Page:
Date of Award

Spring 3-2016

Access Restriction


Degree Name

Doctorate in Education



School or College

School of Education

First Advisor

Antonia Darder

Second Advisor

Ani Shabazian

Third Advisor

William Parham


The concept of self-esteem has so thoroughly infiltrated American education that “most educators believe developing self-esteem to be one of the primary purposes of public education” (Stout, 2001, p. 119). That the available scholarship challenging the validity of self-esteem principles has had little to no impact on schooling and school policy demonstrates the need for more a comprehensive interrogation of a concept that has become so pervasive and commonsensical that many administrators and teachers do not even think to question its place in traditional pedagogy, let alone consider the possibility that self-esteem is a damaging ideological construct. The rhetorical (and impossible) promise of self-esteem as both a quantifiable and fixed human resource has proliferated in educational language as schools continue to promote self-esteem among racialized and poorly performing students, while the structural conditions that negatively impact these students’ performance in the first place remain intact.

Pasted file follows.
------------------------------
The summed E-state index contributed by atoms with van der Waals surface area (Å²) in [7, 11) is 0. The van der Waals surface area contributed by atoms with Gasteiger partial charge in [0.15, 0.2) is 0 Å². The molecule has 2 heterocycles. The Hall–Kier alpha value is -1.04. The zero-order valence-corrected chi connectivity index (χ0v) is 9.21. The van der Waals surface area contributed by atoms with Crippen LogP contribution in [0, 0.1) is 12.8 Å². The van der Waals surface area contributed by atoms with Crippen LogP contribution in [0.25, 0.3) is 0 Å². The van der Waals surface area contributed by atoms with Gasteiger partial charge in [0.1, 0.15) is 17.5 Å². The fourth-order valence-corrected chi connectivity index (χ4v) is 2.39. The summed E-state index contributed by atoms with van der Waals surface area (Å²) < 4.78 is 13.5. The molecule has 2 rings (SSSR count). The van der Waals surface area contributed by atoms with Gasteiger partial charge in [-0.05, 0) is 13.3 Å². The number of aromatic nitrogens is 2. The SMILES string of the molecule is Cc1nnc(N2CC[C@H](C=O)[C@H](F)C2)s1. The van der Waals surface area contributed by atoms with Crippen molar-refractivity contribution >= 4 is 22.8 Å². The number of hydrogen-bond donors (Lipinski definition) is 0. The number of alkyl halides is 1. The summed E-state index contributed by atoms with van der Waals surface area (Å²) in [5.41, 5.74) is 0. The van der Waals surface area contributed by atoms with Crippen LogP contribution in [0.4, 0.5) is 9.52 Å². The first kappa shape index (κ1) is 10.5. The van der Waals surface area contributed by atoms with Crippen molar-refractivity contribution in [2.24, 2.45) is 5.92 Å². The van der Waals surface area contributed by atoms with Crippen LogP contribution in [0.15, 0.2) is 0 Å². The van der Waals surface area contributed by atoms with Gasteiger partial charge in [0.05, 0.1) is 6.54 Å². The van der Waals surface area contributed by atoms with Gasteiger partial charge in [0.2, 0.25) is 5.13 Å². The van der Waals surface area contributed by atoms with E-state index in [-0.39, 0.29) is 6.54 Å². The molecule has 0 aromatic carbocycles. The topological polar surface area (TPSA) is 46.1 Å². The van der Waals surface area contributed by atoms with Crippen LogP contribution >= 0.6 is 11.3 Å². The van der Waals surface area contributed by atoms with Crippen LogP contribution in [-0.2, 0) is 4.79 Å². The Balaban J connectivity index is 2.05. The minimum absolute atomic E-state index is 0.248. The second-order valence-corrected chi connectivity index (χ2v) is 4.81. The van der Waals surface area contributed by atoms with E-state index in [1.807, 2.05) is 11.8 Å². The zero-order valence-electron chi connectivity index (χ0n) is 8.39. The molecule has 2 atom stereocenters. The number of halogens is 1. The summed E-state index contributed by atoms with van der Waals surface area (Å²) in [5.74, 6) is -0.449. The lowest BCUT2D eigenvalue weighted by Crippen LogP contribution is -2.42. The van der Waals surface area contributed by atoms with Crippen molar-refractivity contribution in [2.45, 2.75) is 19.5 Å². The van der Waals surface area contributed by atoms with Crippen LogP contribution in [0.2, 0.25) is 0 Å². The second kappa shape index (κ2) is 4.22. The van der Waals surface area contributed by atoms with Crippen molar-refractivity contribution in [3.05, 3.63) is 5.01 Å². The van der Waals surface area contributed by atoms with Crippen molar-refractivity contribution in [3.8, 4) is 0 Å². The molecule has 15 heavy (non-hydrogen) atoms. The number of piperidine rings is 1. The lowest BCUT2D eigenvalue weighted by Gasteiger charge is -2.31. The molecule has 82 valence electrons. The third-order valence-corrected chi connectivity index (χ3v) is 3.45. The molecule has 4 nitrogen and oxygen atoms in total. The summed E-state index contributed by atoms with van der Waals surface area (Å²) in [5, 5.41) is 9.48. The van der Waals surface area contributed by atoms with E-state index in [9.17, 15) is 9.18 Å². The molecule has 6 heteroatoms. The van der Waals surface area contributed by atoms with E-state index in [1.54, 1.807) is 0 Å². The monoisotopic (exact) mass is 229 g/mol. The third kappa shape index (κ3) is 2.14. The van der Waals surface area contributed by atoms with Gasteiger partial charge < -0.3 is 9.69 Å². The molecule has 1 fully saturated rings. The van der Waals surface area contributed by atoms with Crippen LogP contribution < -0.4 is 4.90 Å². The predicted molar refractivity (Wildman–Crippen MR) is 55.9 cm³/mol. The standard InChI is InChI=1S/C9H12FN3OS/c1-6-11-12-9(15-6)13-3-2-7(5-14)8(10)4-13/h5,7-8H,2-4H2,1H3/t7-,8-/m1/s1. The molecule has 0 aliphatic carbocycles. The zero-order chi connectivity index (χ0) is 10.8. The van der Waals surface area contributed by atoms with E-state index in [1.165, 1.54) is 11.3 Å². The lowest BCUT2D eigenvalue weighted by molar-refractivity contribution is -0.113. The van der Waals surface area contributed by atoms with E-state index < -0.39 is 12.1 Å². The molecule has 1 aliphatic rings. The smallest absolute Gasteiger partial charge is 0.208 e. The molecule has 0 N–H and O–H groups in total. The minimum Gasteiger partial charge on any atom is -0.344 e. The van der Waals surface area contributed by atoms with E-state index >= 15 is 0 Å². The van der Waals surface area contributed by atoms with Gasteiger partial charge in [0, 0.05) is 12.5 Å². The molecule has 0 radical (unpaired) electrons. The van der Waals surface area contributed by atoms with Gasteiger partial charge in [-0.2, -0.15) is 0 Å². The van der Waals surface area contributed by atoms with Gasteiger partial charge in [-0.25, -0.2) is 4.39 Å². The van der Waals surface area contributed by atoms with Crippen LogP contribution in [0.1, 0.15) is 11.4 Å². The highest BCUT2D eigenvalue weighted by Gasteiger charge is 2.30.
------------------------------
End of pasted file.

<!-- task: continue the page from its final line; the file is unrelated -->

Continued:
The legacy of self-esteem in educational discourse requires a critical interpretation, or re-interpretation, by educators who wish to challenge oppressive commonsense assumptions and feel-good principles that covertly help to maintain “dominant cultural norms that do little more than preserve social inequality” (Darder, 2015, p. 1). This study takes a decolonizing approach that involves a substantive interrogation—historical, political, and philosophical—of the Eurocentric epistemological concept of self-esteem, in order to demonstrate the debilitating effects that self-esteem has on students from working-class communities of color. It then suggests an emancipatory understanding of the self and alternative critical pedagogical principles of social empowerment.